Budapest (Picture from Wikimedia)Young Hungarians are at the crossroads of 2 education systems: the old one and the new one.

The vocational training pathway in the old system had a bad reputation among young people and employers. Young people following this pathway obtained mediocre results and lost all motivation. Furthermore, the pathway had few links with the labour market.

In 2011, the Parliament approved new acts on VET and national public education. They became effective in three phases: September 2012, January 2013 and September 2013. Since 2015, vocational training system has been updated to provide an adequate response to the changing trends in the education system, economy and the labour market. The reform aimed at better skills formation for young people and adults, including more dual training. The former VET system will phase out by 2019.

The Hungarian VET system is open and flexible. The system of the National Qualification Registermakes this possible because its qualifications can be placed among 23 professional groups and 42 sectors. Learners’ previous training can be recognised when changing study area or professional group shortening the study period.

The Hungarian education system – 2014


Hungarian system (© Onisep /Elise Veteau)




The vocational pathway in Hungary


Secondary education

In Hungary, upper secondary education is divided into 3 streams, 2 of which offer vocational education and training (VET):

  • The mainstream grammar school (Gimnázium) (lower and upper cycles) from 10 to 18 years old. The school-leaving certificate (Erettségi) allows pupils to move on to higher education.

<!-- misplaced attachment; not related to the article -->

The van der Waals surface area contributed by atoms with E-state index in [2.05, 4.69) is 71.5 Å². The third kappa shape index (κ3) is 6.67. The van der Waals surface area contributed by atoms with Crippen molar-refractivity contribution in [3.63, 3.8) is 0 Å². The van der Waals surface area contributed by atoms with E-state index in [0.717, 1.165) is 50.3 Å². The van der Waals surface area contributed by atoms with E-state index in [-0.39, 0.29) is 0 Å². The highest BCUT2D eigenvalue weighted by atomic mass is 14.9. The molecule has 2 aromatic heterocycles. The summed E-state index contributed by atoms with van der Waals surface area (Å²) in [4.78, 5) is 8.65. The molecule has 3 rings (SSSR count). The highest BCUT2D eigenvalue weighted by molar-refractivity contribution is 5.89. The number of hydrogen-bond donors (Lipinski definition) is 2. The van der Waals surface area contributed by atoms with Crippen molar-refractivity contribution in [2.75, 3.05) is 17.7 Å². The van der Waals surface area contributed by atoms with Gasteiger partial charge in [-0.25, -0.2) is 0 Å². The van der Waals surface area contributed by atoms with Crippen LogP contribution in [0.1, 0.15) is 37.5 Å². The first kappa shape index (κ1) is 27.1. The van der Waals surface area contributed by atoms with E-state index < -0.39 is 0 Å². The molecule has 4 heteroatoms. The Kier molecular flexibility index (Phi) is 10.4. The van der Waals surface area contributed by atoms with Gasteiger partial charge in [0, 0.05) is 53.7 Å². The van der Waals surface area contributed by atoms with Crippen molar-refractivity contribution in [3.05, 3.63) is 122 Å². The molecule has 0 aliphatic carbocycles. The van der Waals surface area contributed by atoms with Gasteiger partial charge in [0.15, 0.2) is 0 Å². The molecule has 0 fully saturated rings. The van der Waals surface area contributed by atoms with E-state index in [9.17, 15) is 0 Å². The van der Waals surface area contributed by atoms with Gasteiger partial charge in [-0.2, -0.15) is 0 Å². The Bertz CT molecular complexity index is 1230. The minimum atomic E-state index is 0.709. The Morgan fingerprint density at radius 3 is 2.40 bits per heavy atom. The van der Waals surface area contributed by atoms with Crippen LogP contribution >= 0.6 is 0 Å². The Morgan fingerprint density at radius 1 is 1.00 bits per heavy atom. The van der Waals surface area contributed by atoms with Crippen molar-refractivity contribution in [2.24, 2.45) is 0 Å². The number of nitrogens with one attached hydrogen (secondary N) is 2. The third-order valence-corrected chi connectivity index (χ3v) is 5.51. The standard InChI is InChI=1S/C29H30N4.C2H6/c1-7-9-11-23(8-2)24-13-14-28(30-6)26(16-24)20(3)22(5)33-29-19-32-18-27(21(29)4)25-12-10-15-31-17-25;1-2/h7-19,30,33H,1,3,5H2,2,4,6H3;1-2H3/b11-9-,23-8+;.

• The technical secondary school (Szakközépiskola) from 14 to 18/19 years old. Both mainstream and vocational education are on offer here and pupils can go on to higher education.
  • The vocational secondary school (Szakiskola) from 14 to 17/18 years old. This school offers vocational training leading to a vocational diploma.


Higher education

Higher Education VET Programs  (felsöoktatási szakképzés, FSZ) are open to students who have obtained a certificate on completing secondary education. They cover 2 years of study and are awarded 60 credits. Since the beginning of the 2013/2014 school year, only colleges can offer vocational higher education.

Since 2015/16, higher VET is also offered individual programmes.The higher VET institution signs a cooperation agreement with the company providing practical training, while the company has to sign an employment contract with the VET student.


Since 2010, the Hungarian government is encouraging the setting-up of dual training. Dual training is available since 2013 throughout secondary education and mainly leads to the crafts and trades.

Dual training does not guarantee employment. Learners may sign a contract already in the first VET year. Practical training may also take place in school workshops. In 2015/16, most vocational secondary school learners participated in training at schools.

Key figures

  • The employment rate for IVET graduates (aged 20-34) at ISCED levels 3-4 (81.8%) is above the EU average (78.1%). (CEDEFOP – 2017)
  • The percentage of early leavers from education and training in Hungary (12.4%) is above the EU average (10.7%). (CEDEFOP – 2017)

Last update : 18/06/2018

To find out more

The Hungarian Education system on Eurypedia

EURES (European Job Mobility Portal) : Living and working in Hungary

The Ministry for Education (Educatio Kht)

The Euroguidance portal in Hungary, a comprehensive portal on studies, living in Hungary etc.

The Hungarian centre for information and diploma equivalences

The national agency for employment Nemzeti (Foglalkoztatási Szolgálat)

The Hungarian association of trades and crafts (Ipartestületek Országos Szövetsége)

The Chamber of Commerce and Industry (Magyar Kereskedelmi és Iparkamara)

The Confederation of Hungarian employers and industrialists (Munkaadók és Gyáriparosok Országos Szövetsége)

Hungarian higher education portal